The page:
Doctor Dunstan Brewster, of Swindon, England, delcares that holding hands in pictures is good for young people, especially those suffering from mental affections, so long as putting heads together to whisper sweet nothings does not inconvience others in the audience.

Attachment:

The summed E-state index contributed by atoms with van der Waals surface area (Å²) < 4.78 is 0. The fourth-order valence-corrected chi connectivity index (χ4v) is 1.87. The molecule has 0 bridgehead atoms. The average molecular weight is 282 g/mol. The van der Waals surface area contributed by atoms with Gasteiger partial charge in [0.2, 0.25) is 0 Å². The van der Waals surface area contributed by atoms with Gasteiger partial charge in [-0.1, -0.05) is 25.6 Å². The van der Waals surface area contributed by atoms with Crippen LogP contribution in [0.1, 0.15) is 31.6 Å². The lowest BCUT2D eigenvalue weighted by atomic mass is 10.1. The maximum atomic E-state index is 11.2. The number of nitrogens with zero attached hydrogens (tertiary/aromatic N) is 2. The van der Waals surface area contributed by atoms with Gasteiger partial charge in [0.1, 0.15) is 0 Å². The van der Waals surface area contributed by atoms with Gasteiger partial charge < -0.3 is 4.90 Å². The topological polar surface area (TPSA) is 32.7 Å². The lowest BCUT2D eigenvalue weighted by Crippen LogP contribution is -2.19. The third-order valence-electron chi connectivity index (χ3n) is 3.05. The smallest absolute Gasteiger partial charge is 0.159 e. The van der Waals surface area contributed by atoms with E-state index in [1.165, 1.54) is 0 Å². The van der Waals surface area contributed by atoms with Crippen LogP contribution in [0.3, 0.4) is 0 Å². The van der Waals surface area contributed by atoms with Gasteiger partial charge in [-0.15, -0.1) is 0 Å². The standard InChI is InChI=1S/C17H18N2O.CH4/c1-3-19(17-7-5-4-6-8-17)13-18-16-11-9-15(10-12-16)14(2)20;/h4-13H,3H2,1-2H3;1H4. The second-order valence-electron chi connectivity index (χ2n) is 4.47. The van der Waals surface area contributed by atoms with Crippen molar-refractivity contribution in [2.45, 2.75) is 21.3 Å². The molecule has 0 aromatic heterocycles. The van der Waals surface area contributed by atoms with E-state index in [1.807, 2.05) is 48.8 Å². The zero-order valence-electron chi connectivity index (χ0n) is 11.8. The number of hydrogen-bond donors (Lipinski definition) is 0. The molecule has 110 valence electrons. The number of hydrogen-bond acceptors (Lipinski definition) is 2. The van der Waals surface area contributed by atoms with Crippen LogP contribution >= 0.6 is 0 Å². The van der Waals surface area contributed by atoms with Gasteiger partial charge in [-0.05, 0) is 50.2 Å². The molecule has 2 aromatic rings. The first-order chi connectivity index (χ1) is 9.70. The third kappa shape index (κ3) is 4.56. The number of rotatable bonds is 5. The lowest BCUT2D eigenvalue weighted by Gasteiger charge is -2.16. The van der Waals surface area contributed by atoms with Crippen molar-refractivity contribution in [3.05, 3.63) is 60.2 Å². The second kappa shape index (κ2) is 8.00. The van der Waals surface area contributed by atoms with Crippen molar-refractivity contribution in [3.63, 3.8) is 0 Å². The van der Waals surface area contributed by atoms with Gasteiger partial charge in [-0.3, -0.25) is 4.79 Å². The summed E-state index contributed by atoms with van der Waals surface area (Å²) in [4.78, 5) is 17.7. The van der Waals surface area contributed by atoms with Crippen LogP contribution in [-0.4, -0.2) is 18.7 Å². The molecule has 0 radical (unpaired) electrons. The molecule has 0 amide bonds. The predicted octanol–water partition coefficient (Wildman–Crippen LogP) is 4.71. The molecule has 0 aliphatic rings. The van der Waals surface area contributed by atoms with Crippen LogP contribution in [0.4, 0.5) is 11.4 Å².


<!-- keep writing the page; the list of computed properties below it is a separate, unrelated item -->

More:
Excuse .... Eh? I didn't understand. Oh, yes. Of course; your hand. Forgive my ignorance. I thought that, possibly, some slight mischance -- Oh, yes, I like your hand. Mind? Not at all. It's grand! So very soft and small. Rather a lark, Here in the dark. Rather a cosy place... Oh yes; I saw your face When you came in ... But wait. The picture's going to begin. I beg your pardon? Me? Closer? Ah, yes; I see. Our heads together, so? I don't object at all. Oh, dear me, no! But do you think the people there behind Will mind? That stout dame at the back. Think we have shocked her? What's that you say? What doctor? You mean -- Oh; you are taking his advice? I see. It's very nice. But I'm afraid I hardly undertsnad ... It is so soft and smooth, your hand. And I could go on holding it like this, With not a thought amiss, Until the tardy sands of time, In dreams sublime, Ran out ... I wonder what the picture's all about? Darling! Don't talk so loud! This surly and unsentimental crowd Inclines to snarling ... Whisper. You say you've read That some wise doctor said This sort of thing was good? A clever man. I'm sure he understood Good for affections? heart of mine, how true! A proper sort of man. He knew, he knew ... Leave your dear hand in mine, This is divine! How sweet upon affection here to sup, So, in the dark like this ... Hey! Break away! The lights are going up! Excuse me, miss. I mean -- I'm hardly used -- Perhaps we'd better wait Until some later date I mean -- Till after we have been -- Well-introduced.
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